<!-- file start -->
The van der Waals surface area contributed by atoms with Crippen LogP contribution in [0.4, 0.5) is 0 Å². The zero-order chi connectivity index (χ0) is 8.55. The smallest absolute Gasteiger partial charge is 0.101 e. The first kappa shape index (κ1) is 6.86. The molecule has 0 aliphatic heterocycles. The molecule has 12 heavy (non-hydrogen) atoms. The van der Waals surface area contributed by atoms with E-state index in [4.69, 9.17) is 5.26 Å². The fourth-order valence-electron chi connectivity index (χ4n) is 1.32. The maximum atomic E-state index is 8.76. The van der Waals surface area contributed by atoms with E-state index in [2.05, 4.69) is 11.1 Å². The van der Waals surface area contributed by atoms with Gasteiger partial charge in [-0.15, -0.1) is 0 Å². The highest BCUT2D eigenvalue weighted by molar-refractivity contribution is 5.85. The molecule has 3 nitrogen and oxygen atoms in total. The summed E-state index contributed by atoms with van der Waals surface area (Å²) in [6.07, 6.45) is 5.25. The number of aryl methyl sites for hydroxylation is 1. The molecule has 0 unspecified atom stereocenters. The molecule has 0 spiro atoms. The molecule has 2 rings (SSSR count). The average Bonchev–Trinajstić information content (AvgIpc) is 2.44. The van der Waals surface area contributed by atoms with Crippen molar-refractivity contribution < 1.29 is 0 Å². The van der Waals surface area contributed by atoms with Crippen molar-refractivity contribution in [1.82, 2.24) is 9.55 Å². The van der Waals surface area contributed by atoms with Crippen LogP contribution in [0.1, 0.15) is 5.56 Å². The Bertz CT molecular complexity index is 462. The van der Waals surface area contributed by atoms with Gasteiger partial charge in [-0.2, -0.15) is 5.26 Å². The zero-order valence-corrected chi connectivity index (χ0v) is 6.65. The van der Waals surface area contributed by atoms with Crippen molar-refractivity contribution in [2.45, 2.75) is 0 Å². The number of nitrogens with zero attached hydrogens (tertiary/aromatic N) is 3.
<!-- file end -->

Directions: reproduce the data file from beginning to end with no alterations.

The van der Waals surface area contributed by atoms with Crippen LogP contribution in [0.4, 0.5) is 0 Å². The zero-order chi connectivity index (χ0) is 8.55. The smallest absolute Gasteiger partial charge is 0.101 e. The first kappa shape index (κ1) is 6.86. The molecule has 0 aliphatic heterocycles. The molecule has 12 heavy (non-hydrogen) atoms. The van der Waals surface area contributed by atoms with E-state index in [4.69, 9.17) is 5.26 Å². The fourth-order valence-electron chi connectivity index (χ4n) is 1.32. The maximum atomic E-state index is 8.76. The van der Waals surface area contributed by atoms with E-state index in [2.05, 4.69) is 11.1 Å². The van der Waals surface area contributed by atoms with Gasteiger partial charge in [-0.15, -0.1) is 0 Å². The highest BCUT2D eigenvalue weighted by molar-refractivity contribution is 5.85. The molecule has 3 nitrogen and oxygen atoms in total. The summed E-state index contributed by atoms with van der Waals surface area (Å²) in [6.07, 6.45) is 5.25. The number of aryl methyl sites for hydroxylation is 1. The molecule has 0 unspecified atom stereocenters. The molecule has 0 spiro atoms. The molecule has 2 rings (SSSR count). The average Bonchev–Trinajstić information content (AvgIpc) is 2.44. The van der Waals surface area contributed by atoms with Crippen molar-refractivity contribution < 1.29 is 0 Å². The van der Waals surface area contributed by atoms with Crippen molar-refractivity contribution in [1.82, 2.24) is 9.55 Å². The van der Waals surface area contributed by atoms with Crippen LogP contribution in [0.1, 0.15) is 5.56 Å². The Bertz CT molecular complexity index is 462. The van der Waals surface area contributed by atoms with Gasteiger partial charge in [-0.2, -0.15) is 5.26 Å². The zero-order valence-corrected chi connectivity index (χ0v) is 6.65. The van der Waals surface area contributed by atoms with Crippen molar-refractivity contribution in [2.45, 2.75) is 0 Å². The number of nitrogens with zero attached hydrogens (tertiary/aromatic N) is 3.